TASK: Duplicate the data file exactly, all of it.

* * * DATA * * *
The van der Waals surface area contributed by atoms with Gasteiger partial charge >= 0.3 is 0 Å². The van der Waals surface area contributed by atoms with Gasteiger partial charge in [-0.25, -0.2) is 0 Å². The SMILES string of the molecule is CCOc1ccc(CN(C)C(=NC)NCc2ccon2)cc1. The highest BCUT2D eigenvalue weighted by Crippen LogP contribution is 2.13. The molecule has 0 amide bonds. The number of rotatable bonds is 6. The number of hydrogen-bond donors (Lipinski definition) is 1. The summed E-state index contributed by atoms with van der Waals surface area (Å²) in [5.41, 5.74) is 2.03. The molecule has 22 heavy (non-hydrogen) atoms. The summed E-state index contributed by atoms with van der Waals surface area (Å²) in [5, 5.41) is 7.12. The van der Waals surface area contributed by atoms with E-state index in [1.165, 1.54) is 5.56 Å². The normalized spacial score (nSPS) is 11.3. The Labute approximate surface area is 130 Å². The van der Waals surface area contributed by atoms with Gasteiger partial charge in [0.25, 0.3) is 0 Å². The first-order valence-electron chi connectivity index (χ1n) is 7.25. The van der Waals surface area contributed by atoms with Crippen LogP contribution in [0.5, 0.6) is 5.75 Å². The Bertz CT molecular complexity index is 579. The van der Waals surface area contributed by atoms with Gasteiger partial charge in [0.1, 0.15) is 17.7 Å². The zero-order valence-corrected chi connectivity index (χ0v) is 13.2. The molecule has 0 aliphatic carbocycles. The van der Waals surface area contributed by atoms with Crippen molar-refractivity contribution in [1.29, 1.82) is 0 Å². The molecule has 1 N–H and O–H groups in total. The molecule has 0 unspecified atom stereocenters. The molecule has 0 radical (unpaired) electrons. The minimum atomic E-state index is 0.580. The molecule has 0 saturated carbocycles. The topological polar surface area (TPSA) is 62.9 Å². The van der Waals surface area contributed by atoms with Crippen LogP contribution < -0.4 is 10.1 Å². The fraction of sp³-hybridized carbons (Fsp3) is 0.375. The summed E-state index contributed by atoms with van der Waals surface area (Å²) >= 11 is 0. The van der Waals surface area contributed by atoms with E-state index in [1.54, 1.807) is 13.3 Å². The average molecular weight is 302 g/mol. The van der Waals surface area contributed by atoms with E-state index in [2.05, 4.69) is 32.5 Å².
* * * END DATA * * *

The van der Waals surface area contributed by atoms with Gasteiger partial charge >= 0.3 is 0 Å². The van der Waals surface area contributed by atoms with Gasteiger partial charge in [-0.25, -0.2) is 0 Å². The SMILES string of the molecule is CCOc1ccc(CN(C)C(=NC)NCc2ccon2)cc1. The highest BCUT2D eigenvalue weighted by Crippen LogP contribution is 2.13. The molecule has 0 amide bonds. The number of rotatable bonds is 6. The number of hydrogen-bond donors (Lipinski definition) is 1. The summed E-state index contributed by atoms with van der Waals surface area (Å²) in [5.41, 5.74) is 2.03. The molecule has 22 heavy (non-hydrogen) atoms. The summed E-state index contributed by atoms with van der Waals surface area (Å²) in [5, 5.41) is 7.12. The van der Waals surface area contributed by atoms with E-state index in [1.165, 1.54) is 5.56 Å². The normalized spacial score (nSPS) is 11.3. The Labute approximate surface area is 130 Å². The van der Waals surface area contributed by atoms with Gasteiger partial charge in [0.25, 0.3) is 0 Å². The first-order valence-electron chi connectivity index (χ1n) is 7.25. The van der Waals surface area contributed by atoms with Crippen LogP contribution in [0.5, 0.6) is 5.75 Å². The Bertz CT molecular complexity index is 579. The van der Waals surface area contributed by atoms with Gasteiger partial charge in [0.1, 0.15) is 17.7 Å². The zero-order valence-corrected chi connectivity index (χ0v) is 13.2. The molecule has 0 aliphatic carbocycles. The van der Waals surface area contributed by atoms with Crippen molar-refractivity contribution in [1.29, 1.82) is 0 Å². The molecule has 1 N–H and O–H groups in total. The molecule has 0 unspecified atom stereocenters. The molecule has 0 radical (unpaired) electrons. The minimum atomic E-state index is 0.580. The molecule has 0 saturated carbocycles. The topological polar surface area (TPSA) is 62.9 Å². The van der Waals surface area contributed by atoms with Crippen LogP contribution < -0.4 is 10.1 Å². The fraction of sp³-hybridized carbons (Fsp3) is 0.375. The summed E-state index contributed by atoms with van der Waals surface area (Å²) >= 11 is 0. The van der Waals surface area contributed by atoms with E-state index in [1.54, 1.807) is 13.3 Å². The average molecular weight is 302 g/mol. The van der Waals surface area contributed by atoms with E-state index in [2.05, 4.69) is 32.5 Å².